unlike Russia's current port on the White Sea which was difficult at
best. The battle for Livonia would rage on and off for 25 years and
contribute much to Ivan's reputation as terrible. Nevertheless, when he
began his campaign, he had his nation's best interest in mind.
Ivan's advisor and, by this time, director of foreign policy, Adashev
opened negotiations with the Livonian Order which did not go well. In May
of 1559, Russia gave Livonian six months to agree to be a protectorate of
Russia. Livonia turned to the most powerful state in the region at the
time, Polish for assistance against Russia. Hence, Russia's attempt to
strong-arm a small and relatively weak country backfired and Russia soon
found itself embroiled in a fight with a much more powerful nation.
Adashev and Sylvester both advised Ivan to back down from the fight which
he refused to do in the spring of 1560. Both Adashev and Sylvester were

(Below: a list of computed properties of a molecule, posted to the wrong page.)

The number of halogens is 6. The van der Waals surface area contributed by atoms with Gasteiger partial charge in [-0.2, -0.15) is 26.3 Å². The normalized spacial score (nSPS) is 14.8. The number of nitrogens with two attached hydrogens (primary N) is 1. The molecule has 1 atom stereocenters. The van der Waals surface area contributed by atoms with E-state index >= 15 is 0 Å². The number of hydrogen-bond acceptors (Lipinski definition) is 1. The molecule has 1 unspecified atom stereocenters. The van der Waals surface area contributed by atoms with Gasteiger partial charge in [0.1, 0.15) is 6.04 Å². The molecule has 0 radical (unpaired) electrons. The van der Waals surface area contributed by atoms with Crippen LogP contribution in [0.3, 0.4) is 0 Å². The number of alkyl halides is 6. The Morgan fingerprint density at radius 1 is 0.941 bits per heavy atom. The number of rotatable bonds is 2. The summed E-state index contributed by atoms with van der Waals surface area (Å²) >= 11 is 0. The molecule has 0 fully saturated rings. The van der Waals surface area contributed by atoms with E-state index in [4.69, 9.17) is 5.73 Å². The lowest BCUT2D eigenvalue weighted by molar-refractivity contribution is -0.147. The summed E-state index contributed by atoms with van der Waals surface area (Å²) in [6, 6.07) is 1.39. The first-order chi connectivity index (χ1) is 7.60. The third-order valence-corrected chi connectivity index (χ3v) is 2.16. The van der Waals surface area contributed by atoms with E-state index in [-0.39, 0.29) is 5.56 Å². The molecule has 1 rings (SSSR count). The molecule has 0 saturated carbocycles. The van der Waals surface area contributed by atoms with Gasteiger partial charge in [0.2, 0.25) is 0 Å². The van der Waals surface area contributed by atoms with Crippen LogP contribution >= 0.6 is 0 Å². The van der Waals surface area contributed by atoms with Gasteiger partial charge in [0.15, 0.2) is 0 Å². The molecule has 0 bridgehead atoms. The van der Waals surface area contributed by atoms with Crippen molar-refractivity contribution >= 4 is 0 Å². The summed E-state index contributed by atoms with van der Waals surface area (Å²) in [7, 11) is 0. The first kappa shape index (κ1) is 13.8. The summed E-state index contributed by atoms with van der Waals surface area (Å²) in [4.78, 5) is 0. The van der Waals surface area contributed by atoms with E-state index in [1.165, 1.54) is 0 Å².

disgraced and forced to leave their positions of power in Moscow. Ivan
found himself at the beginning of a long and tiresome conflict.
Russia's army started well in the battle for Livonia. Ivan's troops
managed to advance to the center of Livonia and occupy an important fort.
However, Ivan's success here caused the region to panic and search for
stronger allies. Part of Livonia appealed to Sweden for protection and the
rest came under Polish control. The war with Poland, who was very strong
at the time, went well for a few years, but by 1563, Ivan's troops suffered
a serious defeat…
The Southern Dvina flowed from the heart of Russia into the Baltic near Riga, but through hostile Livonia. The headwaters of the Dvina and the Volga were not far apart and could have been connected by canals, thus providing a water route that might atone for the disproportion of Russia's enormous landmass to her coasts and ports. The Baltic would unite with the Caspian and the Black Sea, and
The kingdom was left in ruins to Ivan's childless remaining son, Feodor, but soon came under the leadership of Boris Godunov, the brother of Ivan's last rape and one suspected murder. Perrie and Pavlov single themselves out from the historical mass in their examination of Ivan IV by separating the man from the ruler; outside of a Stalinist examination of the ruler, they found a tyrant whose sadist cruelty was